Dominguez takes his job seriously, and says he finds the repetitive, demanding work very rewarding.
“We do our best work when nobody sees it,” Dominguez said.
Dominguez plays traffic cop and security guard, protecting the premises while lawmakers do their work. It’s often a thankless job, one that is done almost entirely behind the scenes, but it’s one he loves to do.
“No matter how you feel about the votes or what have you, to allow the process to work properly, there is just something really good about putting it to bed every night and being able to do it again the next day,” he said.
“There are so many times when I think about family and I think about what we come from in our roots, and you just look at this. I remember the very first time I walked in here. It doesn’t matter how long you’ve been here. You look up at the Capitol, and you look up, and there’s just pride.”
His parents, like Mendoza’s, were immigrants — who parted with the things they held most dear: their families, their language, and their home country — all for a shot in a new land.
“This is what I think America represents, the people who are willing to die coming over to this country,” Mendoza said. “Not because they want to do it harm, but because they want a better life for themselves with their family.”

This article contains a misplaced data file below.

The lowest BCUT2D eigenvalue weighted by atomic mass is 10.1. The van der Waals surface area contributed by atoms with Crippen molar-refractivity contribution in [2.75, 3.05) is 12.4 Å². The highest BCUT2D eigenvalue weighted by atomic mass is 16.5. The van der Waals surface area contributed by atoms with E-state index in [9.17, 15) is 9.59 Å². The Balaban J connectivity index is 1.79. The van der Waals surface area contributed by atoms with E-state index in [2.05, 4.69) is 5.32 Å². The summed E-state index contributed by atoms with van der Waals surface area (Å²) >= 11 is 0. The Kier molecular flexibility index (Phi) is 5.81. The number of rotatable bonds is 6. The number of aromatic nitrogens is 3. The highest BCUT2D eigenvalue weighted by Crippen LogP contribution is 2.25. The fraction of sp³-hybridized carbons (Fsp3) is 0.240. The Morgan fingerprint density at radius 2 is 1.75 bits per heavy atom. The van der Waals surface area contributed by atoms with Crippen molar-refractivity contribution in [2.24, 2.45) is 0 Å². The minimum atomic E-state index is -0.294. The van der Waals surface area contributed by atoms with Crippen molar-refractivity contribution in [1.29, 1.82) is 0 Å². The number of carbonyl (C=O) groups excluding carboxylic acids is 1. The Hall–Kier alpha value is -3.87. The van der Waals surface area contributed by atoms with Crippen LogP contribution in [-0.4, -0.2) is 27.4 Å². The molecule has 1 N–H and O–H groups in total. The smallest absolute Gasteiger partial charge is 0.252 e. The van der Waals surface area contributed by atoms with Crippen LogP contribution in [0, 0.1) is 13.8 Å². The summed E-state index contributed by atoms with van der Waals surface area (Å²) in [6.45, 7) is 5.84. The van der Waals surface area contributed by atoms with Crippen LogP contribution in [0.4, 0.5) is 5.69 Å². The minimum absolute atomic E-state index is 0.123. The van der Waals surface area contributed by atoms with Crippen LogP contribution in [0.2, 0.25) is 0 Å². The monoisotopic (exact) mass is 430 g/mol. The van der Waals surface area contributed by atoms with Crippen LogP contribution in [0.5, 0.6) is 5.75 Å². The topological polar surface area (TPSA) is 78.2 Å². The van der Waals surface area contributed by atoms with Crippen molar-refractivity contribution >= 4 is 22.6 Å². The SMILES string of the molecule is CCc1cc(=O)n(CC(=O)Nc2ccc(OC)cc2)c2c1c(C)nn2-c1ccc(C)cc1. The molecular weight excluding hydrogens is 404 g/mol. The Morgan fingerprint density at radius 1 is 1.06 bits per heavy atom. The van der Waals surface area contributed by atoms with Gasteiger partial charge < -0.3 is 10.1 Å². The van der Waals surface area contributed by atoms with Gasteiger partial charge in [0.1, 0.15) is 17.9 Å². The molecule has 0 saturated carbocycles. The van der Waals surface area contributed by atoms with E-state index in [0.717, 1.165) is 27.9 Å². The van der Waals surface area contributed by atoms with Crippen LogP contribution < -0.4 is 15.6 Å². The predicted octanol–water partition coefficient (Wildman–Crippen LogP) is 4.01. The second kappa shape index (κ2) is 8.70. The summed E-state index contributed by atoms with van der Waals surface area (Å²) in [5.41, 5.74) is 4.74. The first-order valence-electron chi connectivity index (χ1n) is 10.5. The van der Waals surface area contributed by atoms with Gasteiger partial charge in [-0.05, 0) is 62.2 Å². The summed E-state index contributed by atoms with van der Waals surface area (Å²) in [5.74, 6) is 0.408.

Or, as Paz put simply:
“The American dream,” he said. “That’s why they call it. It’s still here, and that’s what we all pursue.”
“We never thought for one second America was never great. You know? We always thought America is the place to be.”
While America is the place immigrants may want to be, it hasn’t always welcomed them with open arms.
Mendoza said when she was a little girl, a large white man overheard her father speaking to her in Spanish in a grocery store. The stranger approached her father and said, “Hey, this is America. Speak English!”
She remembers feeling frightened for a moment until her dad responded.
“This is America,” he said, “And in America, I can speak whatever language I want.”
Mendoza says that moment stuck with her, and in some ways, inspired her to speak out, even when she said other Hispanic people prefer to keep their heads down and work behind the scenes.
“We’re a hard working people that don’t typically speak up a lot,” she said. “While those are important facets of being polite, it’s also important to find your voice and stand up for things.”
“Our minds and words are really some of the most powerful tools that you could ever employ,” she said. “Our ability as human beings to help each other out and stand up for each other is a really powerful tool.”